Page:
Monochrome justice: excuses and justifications
By J.S. Vijaya
There are times when a statistic can convey a political ideology and an attached agenda. There are no further explanations needed.
Fancy lawyers use the Latin term Res Ipsa Loquitor (The thing speaks for itself) to convey a simple fact. The federal government and its leaders have decided that it is perfectly fine that out of one hundred newly appointed judges, only two of them are non-white. Read Globe and Mail
It would appear that as long as they pay lip service to the theoretical concept of multiculturalism and “diversity,” no one will notice. I hope I am not giving up any big secrets, but there is a great social and economic class difference between the kind of people who get charged with criminal offences and those who prosecute or defend them. There is even a greater difference between the people who are sitting as judges and the typical accused.
All you have to do is go to a criminal courthouse in any major Canadian city and you can see for yourself what I call the observable and pronounced monochromatic phenomenon on both sides of the bar. If you happen to be a criminal defence lawyer you can predict with a great degree of certainty what you are going to get in advance. These trends are not likely to be reversed any time soon. The pattern seems to be set: just like you are not going to get black people appearing on the reruns of Friends, nor are you going to get a Woody Allen movie where a black guy is a main character.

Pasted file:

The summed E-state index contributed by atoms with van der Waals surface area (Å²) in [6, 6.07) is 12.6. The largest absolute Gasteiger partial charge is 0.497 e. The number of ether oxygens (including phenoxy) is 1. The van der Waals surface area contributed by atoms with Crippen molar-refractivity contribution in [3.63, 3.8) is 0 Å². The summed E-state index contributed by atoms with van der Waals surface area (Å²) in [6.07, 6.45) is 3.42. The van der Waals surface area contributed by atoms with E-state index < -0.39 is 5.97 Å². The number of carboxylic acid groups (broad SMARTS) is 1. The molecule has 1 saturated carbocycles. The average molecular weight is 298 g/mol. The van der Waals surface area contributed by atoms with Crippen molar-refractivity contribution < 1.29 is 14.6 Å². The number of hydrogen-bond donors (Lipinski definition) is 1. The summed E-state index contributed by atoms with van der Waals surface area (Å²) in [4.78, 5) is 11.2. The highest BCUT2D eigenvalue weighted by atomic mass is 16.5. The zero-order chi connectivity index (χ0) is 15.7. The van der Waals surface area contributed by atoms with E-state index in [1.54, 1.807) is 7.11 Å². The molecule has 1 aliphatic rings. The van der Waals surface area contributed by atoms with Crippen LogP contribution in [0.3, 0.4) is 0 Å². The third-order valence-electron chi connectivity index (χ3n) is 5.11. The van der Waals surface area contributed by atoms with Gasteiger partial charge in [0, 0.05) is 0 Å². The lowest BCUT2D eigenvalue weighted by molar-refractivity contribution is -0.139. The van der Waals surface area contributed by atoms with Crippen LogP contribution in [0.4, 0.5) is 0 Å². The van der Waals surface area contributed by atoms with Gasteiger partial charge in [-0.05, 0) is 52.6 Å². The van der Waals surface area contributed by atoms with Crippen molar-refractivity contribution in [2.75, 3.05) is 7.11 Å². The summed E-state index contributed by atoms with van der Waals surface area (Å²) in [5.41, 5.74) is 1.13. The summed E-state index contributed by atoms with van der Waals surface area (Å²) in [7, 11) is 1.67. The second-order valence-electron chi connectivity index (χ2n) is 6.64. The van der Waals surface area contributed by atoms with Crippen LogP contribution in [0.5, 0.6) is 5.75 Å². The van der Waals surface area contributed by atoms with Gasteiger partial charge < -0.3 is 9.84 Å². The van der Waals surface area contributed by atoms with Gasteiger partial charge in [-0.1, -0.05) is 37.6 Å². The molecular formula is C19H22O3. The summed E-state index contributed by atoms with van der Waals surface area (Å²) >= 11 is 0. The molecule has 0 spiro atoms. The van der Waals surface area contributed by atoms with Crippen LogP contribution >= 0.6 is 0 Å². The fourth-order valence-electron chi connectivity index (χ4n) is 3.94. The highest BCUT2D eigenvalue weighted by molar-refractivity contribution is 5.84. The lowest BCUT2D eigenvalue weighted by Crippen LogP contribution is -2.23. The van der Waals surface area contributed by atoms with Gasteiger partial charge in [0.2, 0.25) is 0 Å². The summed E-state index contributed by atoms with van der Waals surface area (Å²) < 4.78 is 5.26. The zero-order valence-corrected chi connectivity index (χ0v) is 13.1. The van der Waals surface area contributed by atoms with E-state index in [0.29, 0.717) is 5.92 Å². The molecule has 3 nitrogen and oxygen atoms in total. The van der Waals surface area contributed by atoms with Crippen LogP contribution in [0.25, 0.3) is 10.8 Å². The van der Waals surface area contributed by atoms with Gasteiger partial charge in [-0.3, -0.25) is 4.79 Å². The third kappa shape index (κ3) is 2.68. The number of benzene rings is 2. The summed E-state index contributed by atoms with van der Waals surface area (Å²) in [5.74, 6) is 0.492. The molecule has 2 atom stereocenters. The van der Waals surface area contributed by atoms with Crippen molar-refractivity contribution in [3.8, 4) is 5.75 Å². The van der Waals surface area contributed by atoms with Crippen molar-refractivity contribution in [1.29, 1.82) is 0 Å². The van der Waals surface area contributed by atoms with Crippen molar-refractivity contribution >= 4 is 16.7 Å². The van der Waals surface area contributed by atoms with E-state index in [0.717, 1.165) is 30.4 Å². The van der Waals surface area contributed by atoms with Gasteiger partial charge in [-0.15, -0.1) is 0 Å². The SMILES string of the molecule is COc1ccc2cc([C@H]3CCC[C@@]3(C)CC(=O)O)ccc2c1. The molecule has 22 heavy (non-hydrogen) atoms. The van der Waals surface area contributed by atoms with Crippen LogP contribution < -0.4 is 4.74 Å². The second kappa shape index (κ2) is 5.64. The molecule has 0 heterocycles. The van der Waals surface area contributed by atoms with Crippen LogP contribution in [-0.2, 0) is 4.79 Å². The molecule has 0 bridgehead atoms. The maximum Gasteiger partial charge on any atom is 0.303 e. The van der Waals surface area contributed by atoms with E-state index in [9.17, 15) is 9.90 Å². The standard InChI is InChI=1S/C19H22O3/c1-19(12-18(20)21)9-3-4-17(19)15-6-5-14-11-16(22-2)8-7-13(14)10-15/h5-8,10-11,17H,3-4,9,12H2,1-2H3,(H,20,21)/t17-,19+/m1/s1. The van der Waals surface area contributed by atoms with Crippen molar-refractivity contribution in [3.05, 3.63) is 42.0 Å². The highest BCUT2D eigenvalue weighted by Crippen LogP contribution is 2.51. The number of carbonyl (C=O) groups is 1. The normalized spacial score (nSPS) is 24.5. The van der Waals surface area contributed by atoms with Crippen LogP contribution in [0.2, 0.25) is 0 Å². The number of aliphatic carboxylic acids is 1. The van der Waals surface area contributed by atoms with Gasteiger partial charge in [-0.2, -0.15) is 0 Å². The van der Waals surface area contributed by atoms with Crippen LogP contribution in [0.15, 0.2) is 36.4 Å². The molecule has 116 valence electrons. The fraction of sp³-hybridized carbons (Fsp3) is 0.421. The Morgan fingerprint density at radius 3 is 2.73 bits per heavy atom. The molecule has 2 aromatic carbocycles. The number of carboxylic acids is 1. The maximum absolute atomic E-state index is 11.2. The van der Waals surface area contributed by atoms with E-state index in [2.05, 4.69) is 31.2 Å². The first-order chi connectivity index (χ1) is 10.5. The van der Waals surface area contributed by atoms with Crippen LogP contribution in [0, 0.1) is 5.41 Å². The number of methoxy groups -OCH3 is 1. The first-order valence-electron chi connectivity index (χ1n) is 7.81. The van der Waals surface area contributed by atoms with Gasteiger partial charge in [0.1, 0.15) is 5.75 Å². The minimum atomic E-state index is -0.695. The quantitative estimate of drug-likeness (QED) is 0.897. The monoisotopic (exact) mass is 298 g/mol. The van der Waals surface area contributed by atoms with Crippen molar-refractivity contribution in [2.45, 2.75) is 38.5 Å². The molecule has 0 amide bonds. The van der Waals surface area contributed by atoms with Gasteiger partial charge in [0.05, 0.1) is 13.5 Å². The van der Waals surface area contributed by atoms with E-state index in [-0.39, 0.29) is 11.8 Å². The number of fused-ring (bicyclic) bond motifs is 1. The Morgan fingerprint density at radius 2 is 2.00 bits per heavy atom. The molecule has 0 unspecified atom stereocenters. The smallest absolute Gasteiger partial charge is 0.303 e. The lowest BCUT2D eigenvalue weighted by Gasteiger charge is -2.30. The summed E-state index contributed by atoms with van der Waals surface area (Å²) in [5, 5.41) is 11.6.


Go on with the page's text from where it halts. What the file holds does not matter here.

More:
There will be some government apologists who will tell us with a straight face, “Well we don’t look at the color of our judge applicants, we go by merit alone.” I say poppycock! There will be others who will say, “We try but we can’t seem to find enough minority candidates who qualify.” I say hogwash!
A time has finally come where a real change has to be advocated within the system with the minority vote. We cannot stand idle with our proverbial begging bowls and wait for changes to come. We cannot simply wait politely with our heads down to be invited to the big table with the fine linen.
If we question the status quo loudly enough, they will likely tell us that the invitation was lost in the mail.
I do not believe them.